MyJihad.org

An ad campaign targeting transit in San Francisco, Chicago, and Washington corrects a few misinterpretations of the word "Jihad."

First Amendment advocates have a blanket axiom for how to handle constitutionally protected but heinous hate speech: The best way to respond to it, the saying goes, is with more speech.

Someone intentionally mangles a core tenet of your religion and equates it with savagery on a New York City subway ad? Put up one of your own in reply. Maybe something like this:

That ad and others like it debuted on buses in San Francisco just before the New Year, then in Chicago earlier this month. This week, they’ve come to public transit in Washington, D.C., thanks to a campaign sponsored by the Chicago chapter of the Council on American-Islamic Relations.

The ads look like a direct retort to the incendiary Pamela Geller-sponsored campaign that ignited free speech debates – and a series of court cases – last year involving the New York Metropolitan Transportation Authority. The MTA was ordered to carry the ads (“In any war between the civilized man and the savage," the ads said, "support the civilized man").

Legally unable to take them down, the best thing offended (and implicated) Muslims could do was try to correct the record. The purpose behind this new campaign, according to MyJihad, is to “share the proper meaning of Jihad as believed and practiced by the majority of Muslims”:

Jihad is a central tenet of the Islamic creed which means “struggling in the way of God“. The way of God, being goodness, justice, passion, compassion, etc (not forcible conversion as wrongly claimed by some).

The bold emphasis is theirs. We particularly like this feisty take-down on their website of some of the more common interpretations of the word (and the people pushing them):

For Muslim and anti-Muslim extremists (who ironically are on perfect agreement), Jihad is synonymous with terrorism, blowing up things, and spilling innocent blood. This campaign is about reclaiming our faith and its concepts from these extremists, both Muslims and anti-Muslim, as well as their cheerleaders and clap-trappers, all of whom have for too long now effectively hijacked and dumbed-down the conversation about Islam and Muslims.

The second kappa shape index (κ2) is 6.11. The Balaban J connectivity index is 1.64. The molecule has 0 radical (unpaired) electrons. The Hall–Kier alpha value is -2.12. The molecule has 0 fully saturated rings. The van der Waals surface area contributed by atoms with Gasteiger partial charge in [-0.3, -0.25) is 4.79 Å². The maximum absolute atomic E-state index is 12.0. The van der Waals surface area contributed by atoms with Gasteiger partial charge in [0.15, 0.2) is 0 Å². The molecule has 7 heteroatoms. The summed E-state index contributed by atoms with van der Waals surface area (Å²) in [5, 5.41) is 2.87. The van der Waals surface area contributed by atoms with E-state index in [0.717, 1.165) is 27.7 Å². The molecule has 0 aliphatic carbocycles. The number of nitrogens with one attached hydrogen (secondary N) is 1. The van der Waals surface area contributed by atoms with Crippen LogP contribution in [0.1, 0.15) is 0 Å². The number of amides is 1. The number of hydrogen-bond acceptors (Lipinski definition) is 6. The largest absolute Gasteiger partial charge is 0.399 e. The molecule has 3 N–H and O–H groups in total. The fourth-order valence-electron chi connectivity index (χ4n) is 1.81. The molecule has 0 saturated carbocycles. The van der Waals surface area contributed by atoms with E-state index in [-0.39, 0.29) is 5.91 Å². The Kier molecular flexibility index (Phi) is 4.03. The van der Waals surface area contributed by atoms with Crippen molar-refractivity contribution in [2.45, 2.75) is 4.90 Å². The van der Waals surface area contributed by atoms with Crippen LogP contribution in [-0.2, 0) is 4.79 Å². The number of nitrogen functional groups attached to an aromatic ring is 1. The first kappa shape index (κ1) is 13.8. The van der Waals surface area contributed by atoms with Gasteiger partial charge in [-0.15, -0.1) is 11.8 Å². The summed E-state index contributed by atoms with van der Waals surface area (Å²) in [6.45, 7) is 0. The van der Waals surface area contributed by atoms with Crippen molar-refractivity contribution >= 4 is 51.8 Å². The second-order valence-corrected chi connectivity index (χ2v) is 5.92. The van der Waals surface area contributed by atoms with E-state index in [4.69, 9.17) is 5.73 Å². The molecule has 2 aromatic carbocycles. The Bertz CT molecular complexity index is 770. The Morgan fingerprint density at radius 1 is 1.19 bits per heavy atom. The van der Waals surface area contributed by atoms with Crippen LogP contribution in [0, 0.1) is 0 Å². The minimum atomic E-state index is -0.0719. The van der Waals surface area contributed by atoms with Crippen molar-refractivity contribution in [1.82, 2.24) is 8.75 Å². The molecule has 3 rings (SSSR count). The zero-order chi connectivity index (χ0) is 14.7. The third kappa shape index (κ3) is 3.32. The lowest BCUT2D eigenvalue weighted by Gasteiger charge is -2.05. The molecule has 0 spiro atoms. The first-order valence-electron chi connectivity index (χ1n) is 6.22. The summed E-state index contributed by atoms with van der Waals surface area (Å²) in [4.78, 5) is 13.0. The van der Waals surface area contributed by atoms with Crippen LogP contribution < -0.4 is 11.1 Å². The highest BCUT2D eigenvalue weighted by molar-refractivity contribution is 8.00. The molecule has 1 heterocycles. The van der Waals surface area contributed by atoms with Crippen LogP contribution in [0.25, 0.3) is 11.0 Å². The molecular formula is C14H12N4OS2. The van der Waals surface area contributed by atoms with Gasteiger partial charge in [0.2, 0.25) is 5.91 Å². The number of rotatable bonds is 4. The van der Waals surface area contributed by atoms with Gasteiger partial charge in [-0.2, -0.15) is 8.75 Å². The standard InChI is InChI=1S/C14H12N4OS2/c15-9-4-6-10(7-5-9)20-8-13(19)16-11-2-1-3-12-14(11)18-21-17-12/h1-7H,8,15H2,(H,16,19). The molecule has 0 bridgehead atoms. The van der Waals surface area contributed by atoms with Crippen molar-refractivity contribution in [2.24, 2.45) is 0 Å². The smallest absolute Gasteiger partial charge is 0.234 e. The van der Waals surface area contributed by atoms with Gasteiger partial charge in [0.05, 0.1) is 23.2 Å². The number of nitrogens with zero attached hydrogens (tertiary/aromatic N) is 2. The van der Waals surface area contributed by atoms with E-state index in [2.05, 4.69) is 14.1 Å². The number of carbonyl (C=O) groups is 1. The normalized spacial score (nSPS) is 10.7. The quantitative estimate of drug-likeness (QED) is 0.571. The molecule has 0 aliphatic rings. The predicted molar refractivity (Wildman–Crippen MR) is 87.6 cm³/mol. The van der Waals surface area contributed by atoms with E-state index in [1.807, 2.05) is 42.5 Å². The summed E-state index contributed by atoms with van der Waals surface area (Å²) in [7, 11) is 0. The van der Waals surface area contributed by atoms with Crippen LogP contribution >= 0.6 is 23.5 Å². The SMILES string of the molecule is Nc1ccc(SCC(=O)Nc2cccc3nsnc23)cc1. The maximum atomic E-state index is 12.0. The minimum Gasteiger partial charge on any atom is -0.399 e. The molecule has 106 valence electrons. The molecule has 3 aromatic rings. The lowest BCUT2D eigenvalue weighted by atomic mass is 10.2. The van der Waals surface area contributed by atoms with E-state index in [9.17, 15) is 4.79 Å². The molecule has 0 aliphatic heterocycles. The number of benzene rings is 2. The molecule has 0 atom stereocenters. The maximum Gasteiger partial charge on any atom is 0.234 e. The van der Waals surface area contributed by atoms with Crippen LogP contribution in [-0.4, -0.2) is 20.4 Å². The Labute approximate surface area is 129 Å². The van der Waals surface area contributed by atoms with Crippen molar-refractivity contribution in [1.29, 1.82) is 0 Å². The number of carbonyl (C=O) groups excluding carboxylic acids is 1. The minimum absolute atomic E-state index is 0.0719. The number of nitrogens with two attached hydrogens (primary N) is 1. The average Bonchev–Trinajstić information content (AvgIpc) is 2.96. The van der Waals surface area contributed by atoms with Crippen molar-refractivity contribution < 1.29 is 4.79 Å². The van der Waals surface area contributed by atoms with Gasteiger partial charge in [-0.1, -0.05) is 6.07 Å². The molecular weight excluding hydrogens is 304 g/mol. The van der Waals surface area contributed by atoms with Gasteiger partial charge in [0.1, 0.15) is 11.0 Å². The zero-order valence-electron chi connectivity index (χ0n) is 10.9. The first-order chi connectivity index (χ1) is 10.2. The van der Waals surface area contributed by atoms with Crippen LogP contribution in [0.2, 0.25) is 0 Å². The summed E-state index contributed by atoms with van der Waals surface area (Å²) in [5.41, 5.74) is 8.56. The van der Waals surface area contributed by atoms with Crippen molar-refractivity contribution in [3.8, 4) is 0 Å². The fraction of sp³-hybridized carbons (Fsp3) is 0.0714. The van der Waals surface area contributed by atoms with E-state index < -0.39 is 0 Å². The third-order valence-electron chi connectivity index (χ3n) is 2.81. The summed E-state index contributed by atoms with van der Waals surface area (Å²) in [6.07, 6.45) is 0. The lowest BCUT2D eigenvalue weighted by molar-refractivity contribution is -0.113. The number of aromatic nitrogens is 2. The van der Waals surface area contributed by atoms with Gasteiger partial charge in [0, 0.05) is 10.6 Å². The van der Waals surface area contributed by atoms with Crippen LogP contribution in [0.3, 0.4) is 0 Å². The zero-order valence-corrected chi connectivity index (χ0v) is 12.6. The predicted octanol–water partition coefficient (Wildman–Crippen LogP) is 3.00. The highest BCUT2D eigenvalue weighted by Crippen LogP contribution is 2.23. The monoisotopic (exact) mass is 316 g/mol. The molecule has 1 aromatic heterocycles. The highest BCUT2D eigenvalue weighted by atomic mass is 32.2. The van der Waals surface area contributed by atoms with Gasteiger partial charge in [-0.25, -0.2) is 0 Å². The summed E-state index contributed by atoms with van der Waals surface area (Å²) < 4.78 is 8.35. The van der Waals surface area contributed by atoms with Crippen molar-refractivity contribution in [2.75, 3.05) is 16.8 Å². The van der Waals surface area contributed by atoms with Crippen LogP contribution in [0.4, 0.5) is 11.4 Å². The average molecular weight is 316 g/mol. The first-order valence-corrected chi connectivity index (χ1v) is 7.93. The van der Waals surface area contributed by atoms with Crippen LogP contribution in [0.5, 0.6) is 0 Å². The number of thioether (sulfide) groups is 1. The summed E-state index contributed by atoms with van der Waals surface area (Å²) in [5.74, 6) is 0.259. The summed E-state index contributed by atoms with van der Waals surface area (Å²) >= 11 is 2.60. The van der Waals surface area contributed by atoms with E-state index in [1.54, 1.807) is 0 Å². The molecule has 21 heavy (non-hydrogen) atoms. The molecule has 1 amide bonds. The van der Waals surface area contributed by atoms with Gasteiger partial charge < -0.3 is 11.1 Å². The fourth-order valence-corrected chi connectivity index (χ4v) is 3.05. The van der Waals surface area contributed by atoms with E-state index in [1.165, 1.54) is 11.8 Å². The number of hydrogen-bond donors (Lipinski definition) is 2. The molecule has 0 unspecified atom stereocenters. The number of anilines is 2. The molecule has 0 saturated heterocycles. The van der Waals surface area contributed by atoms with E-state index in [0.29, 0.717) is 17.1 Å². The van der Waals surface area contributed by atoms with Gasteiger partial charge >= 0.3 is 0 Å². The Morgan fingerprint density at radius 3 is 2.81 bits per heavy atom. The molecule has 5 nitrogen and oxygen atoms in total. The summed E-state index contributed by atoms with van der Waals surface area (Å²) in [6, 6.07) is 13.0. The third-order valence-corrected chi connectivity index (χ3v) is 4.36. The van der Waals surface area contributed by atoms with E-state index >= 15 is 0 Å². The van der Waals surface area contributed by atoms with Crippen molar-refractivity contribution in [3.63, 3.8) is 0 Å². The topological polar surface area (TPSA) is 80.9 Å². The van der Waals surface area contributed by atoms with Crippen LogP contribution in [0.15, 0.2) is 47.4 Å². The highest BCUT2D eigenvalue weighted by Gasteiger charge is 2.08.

Too bad all of that wouldn’t fit on a 400-point bus ad.

Here are a few other ads from the series, which pair the giant word “Jihad” with images of the least threatening-looking people we’ve ever seen:

All images, including photography by Sadaf Syed, courtesy MyJihad.org,

About the Author

Most Popular

  1. a photo of yellow vest protesters in Paris, France.
    Equity

    To Understand American Political Anger, Look to ‘Peripheral France’

    French geographer Christophe Guilluy has a controversial diagnosis of working-class resentment in the age of Trump, Brexit, and the Yellow Vests.

  2. A child's hand reaches to pluck blueberries from a branch.
    Environment

    Atlanta’s Food Forest Will Provide Fresh Fruit, Nuts, and Herbs to Forage

    The seven-acre site in southeast Atlanta will grow fresh fruit, vegetables, herbs, and nuts to improve food security for local communities.

  3. a photo of a striking Uber/Lyft driver
    Transportation

    Uber and Lyft Really Don’t Want California to Pass This Worker Rights Bill

    As California considers a gig-work bill to make ride-hailing drivers employees eligible for benefits and bargaining rights, Uber and Lyft ask for compromise.

  4. a screenshot of a video about Baltimore's Metro
    Transportation

    It’s Time to Celebrate Baltimore’s Much-Maligned Metro

    In 1987, the Maryland Transit Administration busted out a brass band to open a subway that never had a chance.

  5. A cat lays flat on a bench at a park on the outskirts of Tokyo.
    Life

    Why Don't Americans Use Their Parks At Night?

    Most cities aren’t fond of letting people use parks after dark. But there are good lifestyle, environmental, and safety reasons to reconsider.

×